Many CEOs don’t expect return to normal until 2022: KPMG

  • Just under half of APAC CEOs believe normalcy will only return next year
  • Just under four in 10 view vaccine misinformation a pressing concern

Many CEOs don’t expect return to normal until 2022: KPMG NORMAL might not return until at least next year, noted a majority of chief executive officers (CEOs) worldwide, according to the 2021 KPMG CEO Outlook Pulse Survey that was recently published.

The survey, which involved 500 CEOs worldwide, noted that 45% do not expect to see a return to normal until sometime in 2022, while 31% anticipate that it will happen “later this year.”

Interestingly, the study found that only 6% of CEOs in Asia Pacific predict a return to normalcy by this year, with a significant majority of 59% in the region envisioning that it will only happen in 2022.

The survey also found that 61% of CEOs will look for a successful Covid-19 vaccine rollout – where at least half of the population is vaccinated – before asking staff to return to offices. Nine out of 10 leaders intend to ask their employees to report when they have been vaccinated in order to protect the wider workforce.

Many CEOs don’t expect return to normal until 2022: KPMG “The Covid-19 vaccine rollout is providing leaders with a much-needed dose of optimism in preparation for the new reality,” Johan Idris, managing partner of KPMG in Malaysia (pic), said in a statement.

“Unsurprisingly however, CEOs want to be confident that their workforce is protected against this virus before making any major business decisions. We can see this in how CEOs are only anticipating returning to business as normal in 2022.”

Johan said over one-third of CEOs in APAC consider their business model “changed forever”.

“Business leaders must now seriously plan for the long-term implications of the pandemic and grab this opportunity to redefine what the new normal looks like,” he stressed.

Other key findings

KPMG’s survey revealed that 68% of CEOs want to see government encouragement or enablement as a prompt to return to a normal course of business.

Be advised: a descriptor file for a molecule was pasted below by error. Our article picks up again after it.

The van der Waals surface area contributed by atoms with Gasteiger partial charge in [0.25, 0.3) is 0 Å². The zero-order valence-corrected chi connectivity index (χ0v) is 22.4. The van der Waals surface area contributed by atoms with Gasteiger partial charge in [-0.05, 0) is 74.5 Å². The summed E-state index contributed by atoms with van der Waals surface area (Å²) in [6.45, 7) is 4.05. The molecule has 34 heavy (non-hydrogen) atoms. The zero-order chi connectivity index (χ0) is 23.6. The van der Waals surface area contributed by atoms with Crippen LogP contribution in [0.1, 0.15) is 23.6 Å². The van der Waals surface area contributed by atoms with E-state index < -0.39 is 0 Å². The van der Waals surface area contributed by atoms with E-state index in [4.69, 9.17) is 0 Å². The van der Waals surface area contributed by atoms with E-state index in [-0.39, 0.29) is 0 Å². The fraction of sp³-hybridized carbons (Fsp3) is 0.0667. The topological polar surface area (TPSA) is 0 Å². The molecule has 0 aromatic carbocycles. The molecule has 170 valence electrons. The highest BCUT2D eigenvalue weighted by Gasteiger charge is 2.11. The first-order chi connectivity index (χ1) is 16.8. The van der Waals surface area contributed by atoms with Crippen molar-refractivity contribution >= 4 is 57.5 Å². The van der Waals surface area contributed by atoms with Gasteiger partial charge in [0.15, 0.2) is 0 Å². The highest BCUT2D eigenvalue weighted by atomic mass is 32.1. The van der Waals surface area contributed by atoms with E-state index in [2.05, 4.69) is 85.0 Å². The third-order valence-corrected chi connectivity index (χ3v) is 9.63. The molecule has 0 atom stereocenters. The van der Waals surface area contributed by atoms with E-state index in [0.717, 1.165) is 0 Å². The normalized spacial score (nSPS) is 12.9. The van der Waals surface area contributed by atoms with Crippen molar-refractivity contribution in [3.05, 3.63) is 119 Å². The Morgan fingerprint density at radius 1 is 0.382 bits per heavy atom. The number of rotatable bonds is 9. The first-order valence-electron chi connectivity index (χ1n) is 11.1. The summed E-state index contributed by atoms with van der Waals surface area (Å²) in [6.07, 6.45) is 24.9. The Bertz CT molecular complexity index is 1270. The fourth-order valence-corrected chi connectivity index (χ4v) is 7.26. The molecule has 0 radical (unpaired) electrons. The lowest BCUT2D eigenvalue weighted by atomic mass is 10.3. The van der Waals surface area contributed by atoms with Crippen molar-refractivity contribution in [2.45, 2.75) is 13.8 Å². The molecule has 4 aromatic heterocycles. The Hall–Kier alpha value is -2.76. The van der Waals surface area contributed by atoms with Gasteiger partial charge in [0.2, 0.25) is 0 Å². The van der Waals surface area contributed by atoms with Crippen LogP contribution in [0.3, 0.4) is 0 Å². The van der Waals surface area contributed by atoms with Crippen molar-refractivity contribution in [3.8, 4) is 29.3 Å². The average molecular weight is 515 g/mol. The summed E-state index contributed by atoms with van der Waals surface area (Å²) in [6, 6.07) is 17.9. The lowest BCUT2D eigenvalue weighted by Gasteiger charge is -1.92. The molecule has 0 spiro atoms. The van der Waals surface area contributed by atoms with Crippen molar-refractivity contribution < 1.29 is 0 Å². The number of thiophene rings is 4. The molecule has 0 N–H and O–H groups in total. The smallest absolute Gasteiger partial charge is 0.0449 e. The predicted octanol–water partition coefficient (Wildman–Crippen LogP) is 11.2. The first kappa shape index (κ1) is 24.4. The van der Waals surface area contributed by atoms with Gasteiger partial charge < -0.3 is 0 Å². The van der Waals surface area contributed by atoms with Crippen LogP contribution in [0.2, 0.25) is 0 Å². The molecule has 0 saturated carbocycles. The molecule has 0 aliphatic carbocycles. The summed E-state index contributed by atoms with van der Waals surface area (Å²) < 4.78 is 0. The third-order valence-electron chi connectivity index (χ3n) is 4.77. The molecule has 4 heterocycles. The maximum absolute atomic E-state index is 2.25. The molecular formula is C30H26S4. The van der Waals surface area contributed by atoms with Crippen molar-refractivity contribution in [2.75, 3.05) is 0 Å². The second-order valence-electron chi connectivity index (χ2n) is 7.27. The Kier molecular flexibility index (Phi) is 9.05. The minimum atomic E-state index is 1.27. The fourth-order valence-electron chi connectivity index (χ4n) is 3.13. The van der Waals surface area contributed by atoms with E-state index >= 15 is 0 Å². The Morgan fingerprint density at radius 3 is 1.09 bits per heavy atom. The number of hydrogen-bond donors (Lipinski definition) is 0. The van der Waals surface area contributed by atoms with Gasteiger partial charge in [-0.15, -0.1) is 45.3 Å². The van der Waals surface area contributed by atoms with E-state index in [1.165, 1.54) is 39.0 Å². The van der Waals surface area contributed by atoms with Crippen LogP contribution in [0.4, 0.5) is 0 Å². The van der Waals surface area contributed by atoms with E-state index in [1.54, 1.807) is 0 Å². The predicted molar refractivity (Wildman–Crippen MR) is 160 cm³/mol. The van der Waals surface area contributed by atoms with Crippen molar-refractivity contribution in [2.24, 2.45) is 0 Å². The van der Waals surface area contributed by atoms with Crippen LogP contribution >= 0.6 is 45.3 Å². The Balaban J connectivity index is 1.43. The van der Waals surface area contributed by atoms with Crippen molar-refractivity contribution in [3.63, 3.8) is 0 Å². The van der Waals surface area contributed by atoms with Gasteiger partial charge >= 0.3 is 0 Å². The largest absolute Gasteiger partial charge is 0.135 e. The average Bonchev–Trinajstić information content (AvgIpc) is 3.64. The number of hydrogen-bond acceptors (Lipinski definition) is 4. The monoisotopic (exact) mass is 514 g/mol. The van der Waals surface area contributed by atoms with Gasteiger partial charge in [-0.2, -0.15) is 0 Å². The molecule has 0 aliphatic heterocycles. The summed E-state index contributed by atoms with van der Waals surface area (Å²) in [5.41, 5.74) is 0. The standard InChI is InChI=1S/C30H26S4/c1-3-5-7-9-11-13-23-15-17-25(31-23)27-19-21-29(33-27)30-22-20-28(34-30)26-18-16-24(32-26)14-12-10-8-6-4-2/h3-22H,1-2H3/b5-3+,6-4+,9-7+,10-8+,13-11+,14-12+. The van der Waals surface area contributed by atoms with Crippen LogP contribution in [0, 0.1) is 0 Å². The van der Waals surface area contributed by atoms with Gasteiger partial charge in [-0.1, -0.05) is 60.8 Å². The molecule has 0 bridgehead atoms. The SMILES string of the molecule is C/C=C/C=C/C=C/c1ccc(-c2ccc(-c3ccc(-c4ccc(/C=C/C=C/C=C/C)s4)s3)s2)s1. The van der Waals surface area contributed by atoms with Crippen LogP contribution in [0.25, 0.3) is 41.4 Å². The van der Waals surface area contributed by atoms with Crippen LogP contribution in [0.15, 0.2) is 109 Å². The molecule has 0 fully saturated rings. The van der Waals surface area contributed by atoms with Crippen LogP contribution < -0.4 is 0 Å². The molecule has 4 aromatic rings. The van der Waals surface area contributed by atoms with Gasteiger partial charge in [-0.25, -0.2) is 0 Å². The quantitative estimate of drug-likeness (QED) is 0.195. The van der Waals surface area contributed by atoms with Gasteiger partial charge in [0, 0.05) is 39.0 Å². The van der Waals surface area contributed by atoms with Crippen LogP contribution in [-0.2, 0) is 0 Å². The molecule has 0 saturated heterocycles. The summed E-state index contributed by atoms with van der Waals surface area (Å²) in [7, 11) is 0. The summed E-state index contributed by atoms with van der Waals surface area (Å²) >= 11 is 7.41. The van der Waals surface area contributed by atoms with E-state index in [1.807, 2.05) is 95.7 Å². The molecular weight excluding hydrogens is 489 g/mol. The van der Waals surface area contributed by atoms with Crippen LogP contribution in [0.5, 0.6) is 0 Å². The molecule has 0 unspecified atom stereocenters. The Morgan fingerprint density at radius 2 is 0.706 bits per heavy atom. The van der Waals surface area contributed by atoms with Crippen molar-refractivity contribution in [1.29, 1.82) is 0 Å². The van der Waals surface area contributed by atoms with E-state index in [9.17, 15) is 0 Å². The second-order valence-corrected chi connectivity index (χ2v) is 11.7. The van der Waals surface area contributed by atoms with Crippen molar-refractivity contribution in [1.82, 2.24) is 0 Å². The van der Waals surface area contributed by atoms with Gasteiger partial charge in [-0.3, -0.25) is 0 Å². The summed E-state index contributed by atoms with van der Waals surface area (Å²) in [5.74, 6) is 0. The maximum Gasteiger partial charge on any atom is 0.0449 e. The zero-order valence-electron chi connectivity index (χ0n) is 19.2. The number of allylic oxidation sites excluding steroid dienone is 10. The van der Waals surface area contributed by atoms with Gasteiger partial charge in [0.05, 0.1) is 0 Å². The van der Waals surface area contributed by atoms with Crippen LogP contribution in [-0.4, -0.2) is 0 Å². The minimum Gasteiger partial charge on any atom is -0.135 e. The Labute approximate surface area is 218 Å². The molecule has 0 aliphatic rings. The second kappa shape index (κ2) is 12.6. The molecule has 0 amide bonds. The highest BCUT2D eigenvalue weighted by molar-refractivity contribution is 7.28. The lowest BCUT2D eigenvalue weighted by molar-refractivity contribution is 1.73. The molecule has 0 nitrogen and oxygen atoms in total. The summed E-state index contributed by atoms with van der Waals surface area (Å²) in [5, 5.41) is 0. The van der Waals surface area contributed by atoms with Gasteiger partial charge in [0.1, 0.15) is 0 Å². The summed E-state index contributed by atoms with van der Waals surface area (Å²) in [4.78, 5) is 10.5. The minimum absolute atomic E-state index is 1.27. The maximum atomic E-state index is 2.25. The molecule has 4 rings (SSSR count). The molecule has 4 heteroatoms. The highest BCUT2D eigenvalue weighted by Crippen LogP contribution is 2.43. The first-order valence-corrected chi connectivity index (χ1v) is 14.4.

They are also worried that misinformation on the safety of the vaccine would cause their employees to avoid it, a sentiment that is reflected in the fact that 35% consider this their most pressing concern regarding vaccine distribution.

Additionally, 82% of CEOs agree that public-private partnerships are for upgrading the infrastructure around digital and innovation critical for business continuity, and that it cannot be achieved by one country or company alone.

Digitalisation is still among the top focuses for business leaders. KPMG’s survey found that CEOs are planning to invest more in technologies such as data security measures (63%), digital communications such as video conferencing and messaging capabilities (54%), automation (54%), and customer-centric technologies such as chatbots (53%).

Many CEOs don’t expect return to normal until 2022: KPMG

While 69% indicated they are prioritising technology investments as a result of pandemic implications, at least half are thinking of long-term cost savings, the poll noted

Another top concern is cybersecurity risk, with business leaders identifying it as the top concern impacting their growth and operations over a three-year period, KPMG said.

This could be a result of the rapid turn to remote working in the past year, with KPMG expecting to more seriously consider greater investment and stricter limits to better protect their data and assets.

ESG (environmental, social and governance) concerns are still abound – 98% of business leaders are focused on locking in the sustainability and climate change gains their companies have made as a result of the pandemic, the poll revealed.

Nearly all of them (99%) are looking to upweight their focus towards the social component of their ESG programs, it added.

“While the world as we know it may never return to the way we were before Covid-19, it is clear is that we must continue to adapt and stay ahead of the waves of change,” said Johan.

“The time is ripe for us to rethink how we work, live and interact with one another, and restructure and reshape it together, for better.”


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